Cannabis In The Heartland: What’s Going On In Kansas? – Benzinga

By Kelly Rippel.

Change is happening rapidly in rural states these days, and Kansas is no exception. Intense weather events and damaging tariffs are directly harming farming communities, while rural health disparities have become a nationwide area of focus and investment. With expanding sustainable technology and manufacturing sectors of its economy, the “Free State” is growing in exciting ways. At the same time, citizens are still witnessing attempts to stifle progress under the guise of higher moral judgment. An example has come from the “old guard” of misinformed, zero-tolerance proponents of the drug war. There are decision-makers who, on the one hand, approved of an industrial hemp law in 2018, yet those same people maintain that regulating or decriminalizing cannabis (even for medicinal purposes) is completely unacceptable.

To show just how out-of-touch this perspective is compared to public opinion, we must turn to localized data. According to the recent Kansas Speaks Fall 2019 Statewide Opinion Survey from Fort Hays State University and Docking Institute, “61.3% of respondents ‘strongly support’ or ‘somewhat support’ legalizing recreational marijuana for individuals 21 and older.” Suffering patients and their caretakers have especially grown tired of being ignored by opponents, causing many longtime Kansans to leave the state indefinitely.

Signaling a continuing shift in paradigms, two years ago the spring 2017 survey reported overall support for adult use was 50%. The report had an additional question specifically regarding medical cannabis. That year “over three-quarters (76%) of respondents at least ’somewhat support’ medical marijuana, while 14% of respondents at least ‘somewhat oppose.’ Of the political categories, only the strongest Republicans were more likely to oppose than support allowing medical marijuana.”

After watching Kansas become surrounded by three legal states and a fourth on the way, people are asking if current lawmakers can even reach an objective consensus. What we do know is while legal states are documenting both benefits and issues with changing law structures, data is consistently showing legalization is working. The good news is, those unwilling to acknowledge the failures of prohibition or protect public health and safety by updating policies are dropping in number, and influence.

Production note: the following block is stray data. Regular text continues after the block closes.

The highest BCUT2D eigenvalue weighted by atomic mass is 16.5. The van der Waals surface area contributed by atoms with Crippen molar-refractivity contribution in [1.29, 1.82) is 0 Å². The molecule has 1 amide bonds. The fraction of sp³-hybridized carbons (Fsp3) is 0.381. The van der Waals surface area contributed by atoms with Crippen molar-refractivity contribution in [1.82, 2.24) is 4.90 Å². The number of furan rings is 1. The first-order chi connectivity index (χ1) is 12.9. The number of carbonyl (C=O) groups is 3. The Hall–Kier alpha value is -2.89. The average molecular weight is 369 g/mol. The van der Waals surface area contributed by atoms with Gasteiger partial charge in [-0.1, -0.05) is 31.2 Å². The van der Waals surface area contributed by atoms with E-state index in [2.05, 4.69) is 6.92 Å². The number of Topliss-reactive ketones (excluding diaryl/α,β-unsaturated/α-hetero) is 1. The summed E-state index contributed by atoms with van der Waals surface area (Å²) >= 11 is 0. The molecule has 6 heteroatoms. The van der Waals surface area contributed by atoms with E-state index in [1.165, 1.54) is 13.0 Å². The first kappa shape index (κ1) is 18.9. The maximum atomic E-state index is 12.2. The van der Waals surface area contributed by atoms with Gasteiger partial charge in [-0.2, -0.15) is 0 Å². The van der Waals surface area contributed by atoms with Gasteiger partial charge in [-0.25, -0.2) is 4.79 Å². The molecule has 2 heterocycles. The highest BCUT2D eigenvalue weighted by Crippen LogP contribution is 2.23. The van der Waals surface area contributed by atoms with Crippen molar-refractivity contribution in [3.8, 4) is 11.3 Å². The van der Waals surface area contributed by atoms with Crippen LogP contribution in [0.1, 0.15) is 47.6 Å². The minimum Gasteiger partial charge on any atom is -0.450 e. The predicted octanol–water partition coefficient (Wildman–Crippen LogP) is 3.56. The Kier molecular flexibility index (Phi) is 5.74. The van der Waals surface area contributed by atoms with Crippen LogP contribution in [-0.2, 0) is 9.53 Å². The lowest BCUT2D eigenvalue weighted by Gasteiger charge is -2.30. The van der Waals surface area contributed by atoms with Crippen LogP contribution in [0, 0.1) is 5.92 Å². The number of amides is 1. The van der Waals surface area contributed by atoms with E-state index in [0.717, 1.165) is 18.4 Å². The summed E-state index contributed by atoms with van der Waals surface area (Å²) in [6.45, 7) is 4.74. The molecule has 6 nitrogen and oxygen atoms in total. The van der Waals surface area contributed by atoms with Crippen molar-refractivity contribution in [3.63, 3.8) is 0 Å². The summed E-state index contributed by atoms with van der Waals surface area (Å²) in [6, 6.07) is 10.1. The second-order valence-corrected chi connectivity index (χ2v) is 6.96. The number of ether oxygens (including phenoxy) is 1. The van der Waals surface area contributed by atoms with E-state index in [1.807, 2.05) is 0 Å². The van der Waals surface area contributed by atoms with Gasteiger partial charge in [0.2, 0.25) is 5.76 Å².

Options On The Table

During this past October, a special committee on federal and state affairs heard testimonies and discussed crafting a medical cannabis bill to introduce into the Kansas House and Senate. Between two different meetings more than sixty-five testimonies were submitted, but only a fifth were opponents of legalization. The change in societal perception about cannabis had been especially slow in the Bible Belt, but Kansans’ approval has now been demonstrated.

The 2020 Kansas legislative session begins in January with a full agenda. Even though other important policies may take priority on the surface, with it being an election year and thanks to committed advocates, there is bipartisan support to enact significant change. Lawmakers have heard from multiple sides about cannabis for years, but the momentum has never been stronger to make meaningful changes. It will still be up to constituents to apply respectful pressure to their elected officials, so they understand it is a priority that demands follow-through.

While the legislature has their own process, many people are now talking about one statewide action that could be taken sooner. It would have significant and immediate impact if Governor Laura Kelly followed the example of Oklahoma Governor Kevin Stitt by encouraging pardons for nonviolent crimes. In an important step towards criminal justice reform, over 500 inmates were recently pardoned in Oklahoma from specific possession or property crime. The Kansas Constitution states that under executive power of the office, “pardoning power shall be vested in the governor, under regulations and restrictions prescribed by law.” The state’s website devoted to civic engagement further defines this authority to include “granting pardons to convicted criminals.”